But before we laugh off Stark’s models as absurdly optimistic, keep in mind that church growth actually OUTPERFORMED even the high-growth model until 2004. The 1980s saw 67% growth, and the 1990s saw 42.6% growth. Current church membership of 15.8M is right between his high projection of 20.6M and low projection of 12.1M for 2016 (interpolated). So he may have been optimistic in thinking deceleration wouldn’t occur for 100 years, but he seems to have done fairly well for almost a third of that time span.
Last year’s statistics indicate 17.1% growth / decade (to use Stark’s units). If the church is able to halt the decline and keep that rate constant as in Stark’s exponential growth model, membership would reach 43.5M by 2080 (what I call the “Lock-in @2016” model below). If the church is able to rebound to the historic levels of 30% or 50% growth per decade, membership will reach 85M or 213M. If, however, the decline continues at the same rate as it has over the past 25 years, membership will peak at 18.5M in 2035, and dwindle down to 7.6M by 2080 (the “decrease continues” model).
All of these scenarios are fairly unlikely. A common alternative to exponential growth is logistic growth, sometimes called an “S-curve” model, where growth accelerates for a time, then decelerates as it approaches a maximum value or carrying capacity. Fitting a simple logistic curve to membership data since the 1930s suggests that membership will plateau near 25M. While this model makes more reasonable assumptions about future growth, it contains no mechanisms for what drives the deceleration, rejects the hypothesis that growth is cyclical on the mid-term and will pick up again for another few decades, and because the deceleration is fairly recent, the exact value of the plateau is only a rough estimate.
Changes in conversion rates
The church has long prided itself on its large and effective missionary program, and that more people join the church from outside than are born into it in contrast to many other large denominations. This remains the case. However, the number of full-time missionaries has declined to approximately 71,000 from a peak of 85,000 two years ago in response to the change in missionary age restrictions. The effectiveness of individual missionaries has been in a long term decline, with converts per missionary reaching the historically low value of about 3.5, during both the peak and post-peak years. The number of children born into the church increased in 2008 to about 120,000, but has stagnated there since (decreasing to 109,000 in 2016). The number of converts per child-of-record has also been stuck at about 2.3 over the same time period, a decline from a peak of about 4 in the mid-1990s.
- Only one woman spoke during the main conference weekend for the first time since the early 1990s.
- However, for the first time in recent memory, women cited verses more frequently than men (though far fewer in total because so few women spoke). Generally, women refer to scriptural verses roughly half as frequently as men. Carol F. McConkie referred to 28 verses in her short talk, the third most by any speaker.
- Though the number of verses cited per session had been steadily drifting upwards since the 1970s, the 547 verses referenced by speakers in April was in the bottom quintile of conferences since 1974, and was the 10th time in the last 13 sessions the total fell below the trendline.
- Moses 1:39 (“my work and my glory”) has the most total citations of any verse of scriptures since 1974, and was again the most cited verse this session, referred to by five different speakers. The second most cited verse of scripture, Mosiah 18:9 (“mourn with those that mourn”) was not referenced by any speaker for the second time in the last 20 sessions.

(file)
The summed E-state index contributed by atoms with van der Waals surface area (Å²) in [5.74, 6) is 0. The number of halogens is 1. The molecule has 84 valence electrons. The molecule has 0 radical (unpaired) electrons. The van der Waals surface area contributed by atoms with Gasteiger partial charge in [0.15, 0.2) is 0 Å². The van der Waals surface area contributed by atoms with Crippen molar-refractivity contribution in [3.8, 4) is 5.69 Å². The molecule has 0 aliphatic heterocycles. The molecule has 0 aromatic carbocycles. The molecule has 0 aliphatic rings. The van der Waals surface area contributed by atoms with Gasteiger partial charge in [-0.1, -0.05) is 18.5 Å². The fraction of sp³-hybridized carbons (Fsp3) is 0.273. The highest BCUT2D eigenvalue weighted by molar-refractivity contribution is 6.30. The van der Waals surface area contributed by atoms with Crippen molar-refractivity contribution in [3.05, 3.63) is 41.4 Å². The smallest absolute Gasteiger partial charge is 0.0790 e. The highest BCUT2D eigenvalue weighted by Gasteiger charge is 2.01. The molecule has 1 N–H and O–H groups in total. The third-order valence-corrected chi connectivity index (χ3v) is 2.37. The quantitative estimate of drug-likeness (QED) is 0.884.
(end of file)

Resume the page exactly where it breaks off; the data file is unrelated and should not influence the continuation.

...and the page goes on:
- The Family Proclamation received six citations to pad its lead over Moses 1:39 as the most referenced text (234 citations since Oct 1995, vs Moses 1:39’s 93 hits over the same time period). Interestingly, four of these were in a single paragraph in Elder Ballard’s address, where he seemed to privilege “The Living Christ” over it. This is particularly significant given Ballard has now cited the FamProc almost twice as often as any other speaker.
- DIVERSITY: The 36 new Area Authority Seventies represent a wide range of cultures and languages. Twenty-seven are from outside North America, and 23 are from non-Anglophone countries. Perhaps more significantly, the international representatives appear to be entering the “leadership pipeline” at a younger age than their domestic counterparts, an important consideration in an organization that often functions as a gerontocracy.Similarly, of the six new General Authority seventies, two are from Utah, two are from Brazil (one of whom also spent substantial time in Mozambique), and one each from Peru and Fiji. The new Primary second councilor Cristina B. Franco is Argentinian (breaking up the identically-coiffed Primary Presidency after just 12 months). The new Relief Society presidency consists of a Utah native with four college degrees and a history of work with immigrants, a Californian who will continue to direct LDS Charities, and a Nicaraguan computer scientist. The Young Women’s surprisingly diverse general board remained intact.
- Using the same methodology I used in (Dialogue Spr 2017; in press), making some reasonable assumptions about death rates and removals, the membership statistics suggest approximately 30,000 members were excommunicated or resigned in 2016, bringing the total for the last four years to just over 150,000. This value is based on several fudge-factors, and should only be taken as a rough order-or-magnitude guess. Randall Bowen at churchistrue.com used different fudge-factors (including assuming an increasing rate of removals of 110 year old lost members, and 9 year old children of record who had not been baptized) to arrive at an estimate of 20,000 defecting members in 2016 and about 95,000 over the last four years.